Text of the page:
Browse on keywords: disease ID WA
Search results on 10/16/18
1819. Elliott, L.F. (ed.). 1987. STEEP - Conservation concepts and accomplishments.. Washington State Univ. Publ., 662pp..
A compilation of 48 papers covering: tillage and plant maagement; erosion and runoff predictions; plant design; pest management; socio-economic; integrated systems; technology transfer for cropping systems; 22 technical notes. T: many
3579. Kephart, K.D. and R.E. Allan. 1988. Madsen and Hyak soft white winter wheats.. ID Agr. Expt. Sta. CIS #823.
These varieties are resistant to strawbreaker foot rot, also to 3 rust pathogens; can allow earlier fall seeding date.
8384. Beus, C., D. Dillman, and J. Carlson. 1990. Palouse agriculture: a survey on production practices, policies, and problems.. unpublished results, Dept. of Rural Sociology, Washington St. Univ., Pullman, WA 99164.
This random survey was done in the Palouse area of eastern WA and northern ID, with a random sample of about 260 farmers. Average farm size was 1392 acres. One-third of the respondents would like to change their current rotation, primarily to reduce disease problems, but consider government programs to be the biggest barrier. Desire to use no-till planting was evenly split. Half the respondents felt they were using most of the available erosion control practices. Large percentages (>60%) felt that contour tillage, surface roughness, no-till, good plant cover, and tilth were very important erosion control factors. Herbicide and fertilizer use trends over the past five years were normally distributed. Use of fungicides on wheat (other than seed treatment) was generally less than 20%. Half the farmers currently use soil testing, and of those, 90% tested for residual N to 4-5 ft. depth. Half the respondents felt they had cut back on pesticide and fertilizer use since their high point, while only 10-20% felt they would do so in the future. About 65% had heard of the LISA program, and 26% indicated opposition to it.
10814. Heim, M., R.J. Cook, and D.J. Kirpes. 1986. Economic benefits and costs of biological control of take-all to the Pacific Northwest wheat industry.. Research Bulletin 0988, Agr. Res. Center, Washington State Univ., Pullman, WA.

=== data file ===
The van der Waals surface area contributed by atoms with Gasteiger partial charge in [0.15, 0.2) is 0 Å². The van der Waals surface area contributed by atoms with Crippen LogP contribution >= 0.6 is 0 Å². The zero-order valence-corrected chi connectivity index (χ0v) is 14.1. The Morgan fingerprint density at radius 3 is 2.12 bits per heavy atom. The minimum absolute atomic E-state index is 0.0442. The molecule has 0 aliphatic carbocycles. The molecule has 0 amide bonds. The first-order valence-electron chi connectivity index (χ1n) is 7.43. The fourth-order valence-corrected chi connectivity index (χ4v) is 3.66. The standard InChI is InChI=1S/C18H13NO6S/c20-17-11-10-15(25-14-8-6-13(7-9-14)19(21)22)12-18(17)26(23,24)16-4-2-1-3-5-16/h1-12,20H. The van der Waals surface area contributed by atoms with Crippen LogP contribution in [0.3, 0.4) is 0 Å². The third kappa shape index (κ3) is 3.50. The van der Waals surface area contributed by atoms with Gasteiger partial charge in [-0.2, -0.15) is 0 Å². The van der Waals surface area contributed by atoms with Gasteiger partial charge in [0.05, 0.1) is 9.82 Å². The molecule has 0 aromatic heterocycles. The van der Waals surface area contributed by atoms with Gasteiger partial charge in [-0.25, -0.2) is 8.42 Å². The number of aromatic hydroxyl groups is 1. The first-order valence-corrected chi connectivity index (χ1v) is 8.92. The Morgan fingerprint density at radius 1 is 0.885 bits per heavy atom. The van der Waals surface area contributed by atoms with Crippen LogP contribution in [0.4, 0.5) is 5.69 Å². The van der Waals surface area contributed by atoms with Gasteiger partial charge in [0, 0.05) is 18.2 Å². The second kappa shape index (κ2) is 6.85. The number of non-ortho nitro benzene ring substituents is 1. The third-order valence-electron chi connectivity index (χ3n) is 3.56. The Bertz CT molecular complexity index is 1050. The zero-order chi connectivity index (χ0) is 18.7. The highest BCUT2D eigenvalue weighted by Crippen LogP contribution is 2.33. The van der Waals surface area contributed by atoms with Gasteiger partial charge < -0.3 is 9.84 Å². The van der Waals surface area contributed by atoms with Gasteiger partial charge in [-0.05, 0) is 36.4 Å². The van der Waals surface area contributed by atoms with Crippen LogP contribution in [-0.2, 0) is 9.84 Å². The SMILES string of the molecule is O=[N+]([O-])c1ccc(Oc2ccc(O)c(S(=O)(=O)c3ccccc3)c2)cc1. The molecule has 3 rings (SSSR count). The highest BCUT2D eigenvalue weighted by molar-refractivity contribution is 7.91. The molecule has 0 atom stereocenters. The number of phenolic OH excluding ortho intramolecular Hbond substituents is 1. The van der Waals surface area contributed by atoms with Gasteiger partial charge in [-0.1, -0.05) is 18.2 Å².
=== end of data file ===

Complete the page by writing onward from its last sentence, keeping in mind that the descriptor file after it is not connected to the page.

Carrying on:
Take-all can severely lower wheat yields. One possible control is through the use of antagonistic Pseudomonad bacteria applied to wheat seed. Disease surveys in the region verified increased disease problems with grain intensive rotations and with reduced till or no-till farming. Overall, an estimate 600,000 acres are affected by take-all in the region. Estimates of the cost of a commercial bacterial seed treatment were $14.30/ac applied. Wheat yields were assumed to increase an average of 5-10% from this. At a wheat price of $3.00/bu, a minimum 5 bu/ac increase is needed to break even on the treatment.
10931. Cook, R.J., J.W. Sitton, and W.A. Haglund. 1987. Influence of soil treatments on growth and yield of wheat and implications for control of Pythium root rot.. Phytopathology 77:1192-1198.
Thirty-three of 39 wheat fields sampled in eastern Washington from 1983-1986 had high levels of Pythium spp. Soil fumigation eliminated 95-99% of the inoculum and resulted in adult wheat plants that were 3-10 cm taller than those grown in nontreated soil. Solarization and straw burning eliminated 80-90 and 40-50% of the Pythium inoculum respectively and resulted in taller plants. Wheat yields were 13-36% greater in response to fumigation in fields where wheat was grown every other year, 3-12% greater where wheat was grown every third year and 19 and 14% greater respectively in response to solarization and burning.
11017. Cook, R.J.. 1986. Wheat management systems in the Pacific Northwest.. Plant Disease 70(9):894-898.
Strategies for reducing disease problems and increasing yields closer to potentials of the site are described for four agroecosystems: rainfed wheat-fallow, rainfed annual crop; irrigated; western OR and WA.
11057. Cook, R.J.. 1980. Fusarium foot rot of wheat and its control in the Pacific Northwest.. Plant Disease 64:1061-1066.
Fusarium foot rot occurs mainly in low to intermediate rainfall areas of the PNW (20-40 cm) where wheat is grown after fallow. The disease appears related to water stress. Sometimes nitrogen use can induce water stress and was blamed for the disease. Wheat varieties vary in their susceptibility to the disease. The disease can be controlled by minimizing pathogen population increases and by reducing or delaying water stress. Oats should be avoided since they are an excellent host for the disease. Actions to improve water infiltration and storage reduce the chance of water stress. By maintaining residue on the surface, airborne saprophytic fungi will colonize it and prevent Fusarium from doing so. N applications should be based on realistic yields so water stress will not be induced. September seeding, rather than August, avoids excessive foliar growth which can induce water stress.
11067. Cook, R.J. and J.T. Waldher. 1977. Influence of stubble-mulch residue management on Cercosporella foot rot and yields of winter wheat.. Plant Disease Reporter 61:96-100.
The stubble-mulch method of residue management at Pullman, WA, did not favor more Cercosporella foot rot than the moldboard plow method. Foot rot was generally less severe on wheat in stubble-mulched plots, apparently because of poorer wheat growth already in early fall. This poorer wheat growth in certain years was not corrected by benomyl application. In general, Cercosporella severity was directly proportional to plant size and vigor in the fall, regardless of tillage method.